Are your kids being spied on? The rise of anti-cheating software in US schools (2024)

In the middle of night, students at Utah’s Kings Peak high school are wide awake – taking mandatory exams.

At this online-only school, which opened during the pandemic and has seen its enrollment boom ever since, students take tests from their homes at times that work best with their schedules. Principal Ammon Wiemers says it’s this flexibility that attracts students – including athletes and teens with part-time jobs – from across the state.

Any student who feels compelled to cheat while their teacher is sound asleep, however, should know they’re still being watched.

The cost of round-the-clock convenience is their privacy. During exams, their every movement is captured on their computer’s webcam and scrutinized by Proctorio, a surveillance company that uses artificial intelligence. Proctorio software conducts “desk scans” in an effort to catch test-takers who turn to “unauthorized resources”, “face detection” technology to ensure there isn’t anybody else in the room to help and “gaze detection” to spot anybody “looking away from the screen for an extended period of time”.

Proctorio then provides visual and audio records to Kings Peak teachers with the algorithm calling particular attention to pupils whose behaviors during the test flagged them as possibly engaging in academic dishonesty.

Such remote proctoring tools grew exponentially during the pandemic, particularly at US colleges and universities, where administrators seeking to ensure exam integrity during remote learning met with sharp resistance from students. Online petitions demanded institutions end the surveillance regime; lawsuits accused the tools of violating their constitutional rights and relying on “racist algorithms” that set off a red flag when the tool failed to detect Black students’ faces.

K-12 schools’ use of remote proctoring tools, however, has largely gone under the radar. Nearly a year since the federal public health emergency expired, an analysis by the 74 has revealed that K-12 schools nationwide – and online-only programs in particular – continue to use tools from digital proctoring companies on students, including those as young as kindergarten-aged children.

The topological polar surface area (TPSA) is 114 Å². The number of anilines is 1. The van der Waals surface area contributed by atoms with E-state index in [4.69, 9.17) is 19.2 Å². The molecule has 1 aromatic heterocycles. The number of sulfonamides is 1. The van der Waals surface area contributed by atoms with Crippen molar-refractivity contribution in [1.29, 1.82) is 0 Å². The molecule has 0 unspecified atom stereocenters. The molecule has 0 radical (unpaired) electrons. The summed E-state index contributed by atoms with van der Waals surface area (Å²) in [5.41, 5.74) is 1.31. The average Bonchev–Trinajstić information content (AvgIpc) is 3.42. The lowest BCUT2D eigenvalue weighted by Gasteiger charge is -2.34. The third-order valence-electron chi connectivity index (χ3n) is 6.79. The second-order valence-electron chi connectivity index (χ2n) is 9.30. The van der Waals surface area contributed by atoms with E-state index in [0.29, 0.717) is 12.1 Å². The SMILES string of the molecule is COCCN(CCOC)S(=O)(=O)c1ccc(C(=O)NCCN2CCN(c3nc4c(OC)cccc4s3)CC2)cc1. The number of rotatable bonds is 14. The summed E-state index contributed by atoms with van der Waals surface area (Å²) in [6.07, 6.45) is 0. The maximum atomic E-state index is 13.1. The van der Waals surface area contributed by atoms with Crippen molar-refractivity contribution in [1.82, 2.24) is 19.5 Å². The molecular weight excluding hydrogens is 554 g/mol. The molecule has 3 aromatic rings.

Civil rights activists, who contend AI proctoring tools fail to work as intended, harbor biases and run afoul of students’ constitutional protections, said the privacy and security concerns are particularly salient for young children and teens, who may not be fully aware of the monitoring or its implications.

“It’s the same theme we always come back to with student surveillance: it’s not an effective tool for what it’s being claimed to be effective for,” said Chad Marlow, senior policy counsel at the American Civil Liberties Union. “But it actually produces real harms for students.”

Wiemers is aware that the school, where about 280 students are enrolled full-time and another 1,500 take courses part-time, must make a delicate “compromise between a valid testing environment and students’ privacy”. When students are first subjected to the software he said “it’s kind of weird to see that a camera is watching”, but unlike the uproar at colleges, he said the monitoring had become “normalized” among his students and that anybody with privacy concerns was allowed to take their tests in person.

“It’s always strange in a virtual setting – it’s like you’re watching yourself take the test in the mirror,” he said. “But when students use it more, they get used to it.”

‘A placebo’

Late last year, Proctorio’s founder and CEO, Mike Olsen, published a blogpost in response to research critical of the company’s efficacy. A tech-savvy Ohio college student had conducted an analysis and concluded Proctorio’s face-detection capabilities relied on an open-source software library with a history of racial biases – including a failure to recognize Black faces more than half of the time.

The student tested the company’s face-detection capabilities against a dataset of nearly 11,000 images, called FairFace, which depicted people of multiple races and ethnicities, with results showing a failure to distinguish Black faces 57% of the time, Middle Eastern faces 41% of the time and white faces 40% of the time. Such a high failure rate was problematic for Proctorio, which relies on its ability to flag cheaters by zeroing in on people’s facial features and movements.

Olsen’s post sought to discredit the research, arguing that while the FairFace dataset had been used to identify biases in other facial-detection algorithms, the images weren’t representative of “a live test-taker’s remote exam experience”.

“For example,” he wrote, “children and cartoons don’t take tests so including those images as part of the data set is unrealistic and unrepresentative.”

To Ian Linkletter, a librarian from Canada embroiled in a long-running battle with Proctorio over whether its products were harmful, Olsen’s response was baffling. Sure, cartoon characters don’t take tests. But children, he said, certainly do. What he wasn’t sure about, however, was whether those younger test-takers were being monitored by Proctorio – so he set out to find out.

He found two instances, both in Texas, where Proctorio was being used in the K-12 setting, including at a remote school tied to the University of Texas at Austin. Linkletter shared his findings with the 74, which used the government procurement tool GovSpend to identify other districts that have contracts with Proctorio and its competitors.